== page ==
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|Also Known As:||Robert Clark Gregg||Died:|
|Born:||April 2, 1962||Cause of Death:|
|Birth Place:||Boston, Massachusetts, USA||Profession:||actor, screenwriter, director|
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A genuine triple threat, actor-writer-director Clark Gregg gained respect on the stage and earned credibility in dozens of supporting roles in film and television for two decades prior to becoming part of one of the biggest movie franchises in history. A frequent collaborator with playwright-filmmaker David Mamet, Gregg's early film appearances included such Mamet efforts as "Things Change" (1988) and "The Spanish Prisoner" (1997). He later garnered substantial praise for his turn as a pre-operative transsexual opposite Adrian Grenier in "The Adventures of Sebastian Cole" (1998). Gregg made his debut as a feature-film screenwriter with the paranormal mystery "What Lies Beneath" (2000), turned in more respectable supporting work in films like "One Hour Photo" (2002) and appeared with regularity on such hit shows as "The West Wing" (NBC, 1999-2006). After writing and directing an adaptation of Chuck Palahniuk's novel "Choke" (2008), Gregg made his first appearance as secret agent Phil Coulson in the superhero spectacular, "Iron Man" (2008). More Coulson cameos followed, eventually leading to an expanded role in the summer blockbuster "The Avengers" (2012), which teamed a number of Marvel Comics' most...
A genuine triple threat, actor-writer-director Clark Gregg gained respect on the stage and earned credibility in dozens of supporting roles in film and television for two decades prior to becoming part of one of the biggest movie franchises in history. A frequent collaborator with playwright-filmmaker David Mamet, Gregg's early film appearances included such Mamet efforts as "Things Change" (1988) and "The Spanish Prisoner" (1997). He later garnered substantial praise for his turn as a pre-operative transsexual opposite Adrian Grenier in "The Adventures of Sebastian Cole" (1998). Gregg made his debut as a feature-film screenwriter with the paranormal mystery "What Lies Beneath" (2000), turned in more respectable supporting work in films like "One Hour Photo" (2002) and appeared with regularity on such hit shows as "The West Wing" (NBC, 1999-2006). After writing and directing an adaptation of Chuck Palahniuk's novel "Choke" (2008), Gregg made his first appearance as secret agent Phil Coulson in the superhero spectacular, "Iron Man" (2008). More Coulson cameos followed, eventually leading to an expanded role in the summer blockbuster "The Avengers" (2012), which teamed a number of Marvel Comics' most iconic heroes on screen for the first time, and a starring role in the TV series "Marvel's Agents of S.H.I.E.L.D." (ABC 2013- ). Meanwhile, Gregg also co-starred in films ranging from teen comedy "The To-Do List" (2013) to Ben Affleck's Prohibition-set crime thriller "Live By Night" (2016), even writing, directing and starring in his first feature, "Trust Me" (2013). While not boasting the marquee recognition enjoyed by many of his costars, Gregg remained one of the more versatile and employable talents in Hollywood.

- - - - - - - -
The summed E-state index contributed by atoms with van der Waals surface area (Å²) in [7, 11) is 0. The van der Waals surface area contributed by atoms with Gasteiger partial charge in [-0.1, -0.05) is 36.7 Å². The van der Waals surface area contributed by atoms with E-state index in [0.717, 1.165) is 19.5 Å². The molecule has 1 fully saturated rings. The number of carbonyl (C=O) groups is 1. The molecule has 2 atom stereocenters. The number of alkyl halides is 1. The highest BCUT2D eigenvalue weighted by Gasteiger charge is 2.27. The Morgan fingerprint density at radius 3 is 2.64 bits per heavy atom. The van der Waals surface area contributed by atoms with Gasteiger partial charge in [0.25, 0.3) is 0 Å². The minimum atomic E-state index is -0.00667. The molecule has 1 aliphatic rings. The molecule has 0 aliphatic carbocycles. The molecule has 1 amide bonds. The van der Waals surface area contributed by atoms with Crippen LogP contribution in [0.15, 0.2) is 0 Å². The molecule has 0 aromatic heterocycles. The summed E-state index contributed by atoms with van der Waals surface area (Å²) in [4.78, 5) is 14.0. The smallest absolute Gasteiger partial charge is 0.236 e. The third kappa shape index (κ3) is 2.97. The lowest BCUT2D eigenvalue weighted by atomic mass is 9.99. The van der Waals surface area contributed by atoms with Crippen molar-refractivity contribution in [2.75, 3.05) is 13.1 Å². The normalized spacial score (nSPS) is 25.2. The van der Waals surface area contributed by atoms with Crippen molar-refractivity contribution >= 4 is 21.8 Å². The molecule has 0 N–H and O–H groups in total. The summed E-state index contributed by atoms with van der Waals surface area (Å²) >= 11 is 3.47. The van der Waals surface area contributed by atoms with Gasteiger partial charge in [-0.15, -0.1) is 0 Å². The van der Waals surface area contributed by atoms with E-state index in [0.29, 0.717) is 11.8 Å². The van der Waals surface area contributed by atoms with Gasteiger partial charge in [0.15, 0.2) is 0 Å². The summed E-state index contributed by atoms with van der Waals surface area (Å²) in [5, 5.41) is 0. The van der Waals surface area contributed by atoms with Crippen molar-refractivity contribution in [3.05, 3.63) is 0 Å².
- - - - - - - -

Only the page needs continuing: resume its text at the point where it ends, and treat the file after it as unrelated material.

Born in Boston, MA on April 2, 1962, Gregg studied drama at New York University, where he was befriended and mentored by noted playwright, David Mamet. With Mamet's help, he and actor William H. Macy helped to co-found NYC's Atlantic Theater Company, where Gregg served as artistic director for a number of years. Over the course of one momentous year, he made his off-Broadway debut under the direction of Macy in Howard Korder's play, "A Boy's Life" in 1988, made his feature film debut in writer-director Mamet's mob fable "Things Change" (1988), and worked under Macy's direction again in the made-for-cable movie, "Lip Service" (HBO, 1988). After making his Broadway debut in Aaron Sorkin's "A Few Good Men" (1990), and appearing on network TV for the first time in a 1991 episode of "Law & Order" (NBC, 1990-2010), he enjoyed a feature lead as a plumber mistaken for a podiatrist in writer-director Bashar Shbib's "Lana in Love" (1992), followed by another substantial role in the filmmaker's comedy "Ride Me" (1994).
Throughout the '90s, Gregg divided his time between performances on the stage and screen. Working on efforts in both New York and Los Angeles, he directed productions of Kevin Heelan's "Distant Fires" and Mamet's "Edmond," in addition to garnering praise for his performance in an off-Broadway mounting of Jez Butterworth's "Mojo." Gregg added further to his steadily growing film résumé with solid turns in such notable films as "Clear and Present Danger" (1994), "The Usual Suspects" (1995), Mamet's "The Spanish Prisoner" (1997) and Paul Thomas Anderson's "Magnolia" (1999). Rounding out the decade, he made an indelible impression as the maternal, pre-operative transsexual step-father, Hank-Henrietta, in the indie coming-of-age drama "The Adventure of Sebastian Cole" (1999). As a writer, Gregg picked up his first screenplay credit for his work on the Robert Zemeckis-directed supernatural-thriller, "What Lies Beneath" (2000), starring Harrison Ford and Michelle Pfeiffer as a couple whose lakeside home hides a terrifying secret.